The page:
So you found us safely then. Lets pick up the story shall we.
Well, after finishing the Prawn interview, a quick chat with Al ends, and its off towards the bar. On the way there, I meet Ed, vocalist for the next victims, Cynical Smile. He kindly agrees to an interview as well, and rounds up Dan (drums) and Matt (bass). We retire to a different corner of the pub and settle down. Word of advice. Dont give the band a copy of your zine which has your review of their album in it. Cos suddenly you feel, well, kinda dumb as theyre sat there reading it. Its bad enough them reading the zine (are they going to laugh or gag), but the review. Anyway, enough.
After reading the review, I say that its a good album, which it is. Matt starts agreeing, but saying the album was one directional. The reason would emerge.
Yeah, its alright. I think the next one will be a hell of a lot better, but its a good start. These things are hard, you have to set yourself a direction. So it could be really easy to put in a lot of changes. We did kinda stray on a few things, maybe some of the later stuff we wrote, we made sure we kept it a pretty straight direction, for that record anyway. Its really really one directional. The guy in Metal Hammer, when he reviewed it, put it best. He said, Injecting your penis with steroids. The only problem is you may get a permanent erection, but you may get a chance of going limp. Even the thought is a bit much for me. But I think, do what you do and stick with it.
So what kind of direction do you think that one was. The so called new metal, hardcore?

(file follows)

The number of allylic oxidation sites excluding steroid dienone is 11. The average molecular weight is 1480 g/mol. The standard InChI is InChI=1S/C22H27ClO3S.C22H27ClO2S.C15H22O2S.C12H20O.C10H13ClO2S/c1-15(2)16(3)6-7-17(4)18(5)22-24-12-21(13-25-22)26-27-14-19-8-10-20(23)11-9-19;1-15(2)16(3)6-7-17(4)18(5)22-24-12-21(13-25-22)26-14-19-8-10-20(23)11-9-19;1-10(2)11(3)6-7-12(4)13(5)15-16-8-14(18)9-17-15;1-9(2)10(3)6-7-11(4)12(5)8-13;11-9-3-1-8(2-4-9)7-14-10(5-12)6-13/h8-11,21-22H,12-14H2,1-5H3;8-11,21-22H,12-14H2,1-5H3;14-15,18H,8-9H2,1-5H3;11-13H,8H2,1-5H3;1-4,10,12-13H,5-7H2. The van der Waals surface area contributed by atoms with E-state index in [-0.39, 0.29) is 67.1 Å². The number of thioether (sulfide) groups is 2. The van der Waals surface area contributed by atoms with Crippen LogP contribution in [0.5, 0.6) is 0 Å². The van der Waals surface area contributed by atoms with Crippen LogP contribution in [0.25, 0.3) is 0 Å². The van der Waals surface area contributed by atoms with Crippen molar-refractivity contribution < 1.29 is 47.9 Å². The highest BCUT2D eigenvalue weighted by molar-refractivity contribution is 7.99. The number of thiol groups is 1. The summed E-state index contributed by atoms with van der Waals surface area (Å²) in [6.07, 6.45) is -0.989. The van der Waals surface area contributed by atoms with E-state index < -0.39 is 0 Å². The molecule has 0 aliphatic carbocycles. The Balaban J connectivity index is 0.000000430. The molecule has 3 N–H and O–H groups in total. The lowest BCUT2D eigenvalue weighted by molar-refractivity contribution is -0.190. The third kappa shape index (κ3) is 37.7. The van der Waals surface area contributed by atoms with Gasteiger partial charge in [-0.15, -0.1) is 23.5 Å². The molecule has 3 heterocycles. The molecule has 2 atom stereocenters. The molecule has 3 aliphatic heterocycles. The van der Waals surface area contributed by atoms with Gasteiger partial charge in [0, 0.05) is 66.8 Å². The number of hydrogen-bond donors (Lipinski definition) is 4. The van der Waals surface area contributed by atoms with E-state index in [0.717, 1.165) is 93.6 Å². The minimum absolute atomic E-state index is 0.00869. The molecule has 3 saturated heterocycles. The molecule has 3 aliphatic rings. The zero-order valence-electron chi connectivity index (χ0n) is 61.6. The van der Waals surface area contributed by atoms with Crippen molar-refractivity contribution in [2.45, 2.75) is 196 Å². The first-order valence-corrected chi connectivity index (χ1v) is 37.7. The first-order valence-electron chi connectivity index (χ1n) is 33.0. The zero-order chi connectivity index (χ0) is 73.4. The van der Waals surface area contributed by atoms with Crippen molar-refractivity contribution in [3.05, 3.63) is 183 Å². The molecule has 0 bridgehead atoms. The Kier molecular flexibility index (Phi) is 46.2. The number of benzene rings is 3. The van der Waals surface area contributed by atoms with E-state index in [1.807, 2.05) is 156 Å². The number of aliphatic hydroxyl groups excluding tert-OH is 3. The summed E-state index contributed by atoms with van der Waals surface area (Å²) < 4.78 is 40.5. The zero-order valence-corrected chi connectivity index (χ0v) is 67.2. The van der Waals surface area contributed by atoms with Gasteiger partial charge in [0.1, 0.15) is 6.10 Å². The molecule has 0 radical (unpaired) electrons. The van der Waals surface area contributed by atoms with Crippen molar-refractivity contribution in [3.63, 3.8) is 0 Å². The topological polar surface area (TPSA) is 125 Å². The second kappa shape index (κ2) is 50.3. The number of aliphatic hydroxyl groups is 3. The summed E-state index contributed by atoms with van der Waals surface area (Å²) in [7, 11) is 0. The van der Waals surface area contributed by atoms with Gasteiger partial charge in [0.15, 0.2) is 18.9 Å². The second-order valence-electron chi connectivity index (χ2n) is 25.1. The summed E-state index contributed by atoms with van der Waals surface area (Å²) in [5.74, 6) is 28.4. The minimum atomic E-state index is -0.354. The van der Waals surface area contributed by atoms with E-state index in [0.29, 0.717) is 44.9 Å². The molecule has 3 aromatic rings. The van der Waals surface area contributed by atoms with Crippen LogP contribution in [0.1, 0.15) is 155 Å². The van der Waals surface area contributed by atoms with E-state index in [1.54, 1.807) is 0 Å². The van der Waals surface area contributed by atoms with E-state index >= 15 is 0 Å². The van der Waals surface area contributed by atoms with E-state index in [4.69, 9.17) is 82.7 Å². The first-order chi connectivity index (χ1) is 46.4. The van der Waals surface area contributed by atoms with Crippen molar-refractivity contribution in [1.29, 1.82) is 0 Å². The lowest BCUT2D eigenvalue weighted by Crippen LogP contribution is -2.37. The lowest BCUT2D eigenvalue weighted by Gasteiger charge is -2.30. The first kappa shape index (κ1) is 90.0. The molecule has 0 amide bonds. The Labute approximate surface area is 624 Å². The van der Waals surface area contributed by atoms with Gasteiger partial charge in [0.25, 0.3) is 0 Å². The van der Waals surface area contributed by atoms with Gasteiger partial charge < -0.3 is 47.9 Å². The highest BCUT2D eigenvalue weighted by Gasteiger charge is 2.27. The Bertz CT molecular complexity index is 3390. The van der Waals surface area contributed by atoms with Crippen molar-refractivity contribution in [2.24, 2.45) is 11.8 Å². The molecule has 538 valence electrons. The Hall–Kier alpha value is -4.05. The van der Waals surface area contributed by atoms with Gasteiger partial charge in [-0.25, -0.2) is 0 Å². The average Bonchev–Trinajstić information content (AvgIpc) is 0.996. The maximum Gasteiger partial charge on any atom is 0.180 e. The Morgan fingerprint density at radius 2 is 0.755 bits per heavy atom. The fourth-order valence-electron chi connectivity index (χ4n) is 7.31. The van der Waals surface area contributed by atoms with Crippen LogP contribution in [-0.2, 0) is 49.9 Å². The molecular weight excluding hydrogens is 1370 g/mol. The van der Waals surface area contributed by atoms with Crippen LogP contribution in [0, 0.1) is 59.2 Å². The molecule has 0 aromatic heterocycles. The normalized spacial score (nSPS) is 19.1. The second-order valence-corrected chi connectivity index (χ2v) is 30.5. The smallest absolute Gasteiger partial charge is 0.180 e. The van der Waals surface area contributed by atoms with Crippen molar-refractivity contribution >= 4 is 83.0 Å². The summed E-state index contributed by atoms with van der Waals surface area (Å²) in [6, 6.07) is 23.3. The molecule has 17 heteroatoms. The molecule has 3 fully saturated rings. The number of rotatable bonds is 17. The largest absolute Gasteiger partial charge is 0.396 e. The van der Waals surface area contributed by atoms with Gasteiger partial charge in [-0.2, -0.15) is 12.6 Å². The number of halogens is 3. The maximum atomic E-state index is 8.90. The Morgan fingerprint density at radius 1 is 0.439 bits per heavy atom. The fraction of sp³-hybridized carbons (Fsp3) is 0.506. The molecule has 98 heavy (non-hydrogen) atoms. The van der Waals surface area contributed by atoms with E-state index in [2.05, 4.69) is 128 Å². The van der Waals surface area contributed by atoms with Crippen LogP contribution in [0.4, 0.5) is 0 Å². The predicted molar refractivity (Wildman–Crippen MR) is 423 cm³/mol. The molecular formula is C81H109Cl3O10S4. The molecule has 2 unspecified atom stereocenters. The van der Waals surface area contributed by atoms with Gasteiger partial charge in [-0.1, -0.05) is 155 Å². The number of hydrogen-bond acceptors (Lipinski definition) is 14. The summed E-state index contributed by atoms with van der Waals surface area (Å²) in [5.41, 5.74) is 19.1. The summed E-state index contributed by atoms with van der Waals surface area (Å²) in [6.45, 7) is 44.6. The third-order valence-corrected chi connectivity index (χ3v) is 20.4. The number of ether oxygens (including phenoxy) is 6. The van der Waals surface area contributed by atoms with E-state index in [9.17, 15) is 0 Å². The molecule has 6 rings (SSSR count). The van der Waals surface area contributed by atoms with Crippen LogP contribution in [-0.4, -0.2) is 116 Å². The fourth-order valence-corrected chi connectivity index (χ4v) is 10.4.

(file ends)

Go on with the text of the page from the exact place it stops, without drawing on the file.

I think with doing that first album, the band got tagged with a fairly heavy image, which is good in a way.We didnt necessarily think, make the album like were a heavy band, I think it was like, the sheer intensity, and the sheer, sometimes I think the word is misunderstanding, of people looking at our band. And sometimes I think frustration is a good word, especially like you say in the review, nothing against American bands, I mean I truly believe there are a lot of American bands who are much better than British bands, and the problem is, the size of their country is so big, it produces so many bands. England is just like an island compared. So I think the scene over here is pretty healthy compared to how many bands you could get compared to the size of a county like America. So, I think thats why the album sounds pretty angry, cos we were at the time. No British bands were really cutting it. Thats definitely the reason. I dont think we said oh lets write a heavy record or lets do this and I know for a fact that a lot of the newer stuff is still keeping our sound, the intensity, but the songs are improving. Theres a lot of new influences coming in. I think on the first record, wed been together over 3 years or so, and wed sort of got our own sound at the end I feel.
Theres been a lot of talk about you sounding like RATM. The first time I saw you, was down in London at the Voivod gig cool show and having not heard anything before, it sounded good. Afterwards I read about the band, and there were all these RATM comparisons, but it just didnt strike me, even listening to the album. Do you think its valid? And if you were American and sounding like RATM, do you think youd be accepted more for it?
I dont think so. There are people that say that we are like RATM and that doesnt bother me at all. Weve been compared to so many different bands , you could say RATM, Stuck Mojo you could say so many bands. And then its the same question, does any of them bother me, and no, cos if you can relate to it then youre half way there.
But do you think if you were an American band sounding like that, that you would then get more attention and recognition for what you do?
Probably be able to answer that in a couple of years. If were in the same position as this in two years time, then yeah. Weve got some American labels looking at us now, some strong interest over there. And America, I think theyre more maybe into putting money into bands than maybe British labels, who are really scared. I mean, they like bands that chart because theres not really a lot to offer on the touring side of things. But in the States, youve got to tour. With bands like us you have to tour, we wont get in the charts. So labels out there put more money into them.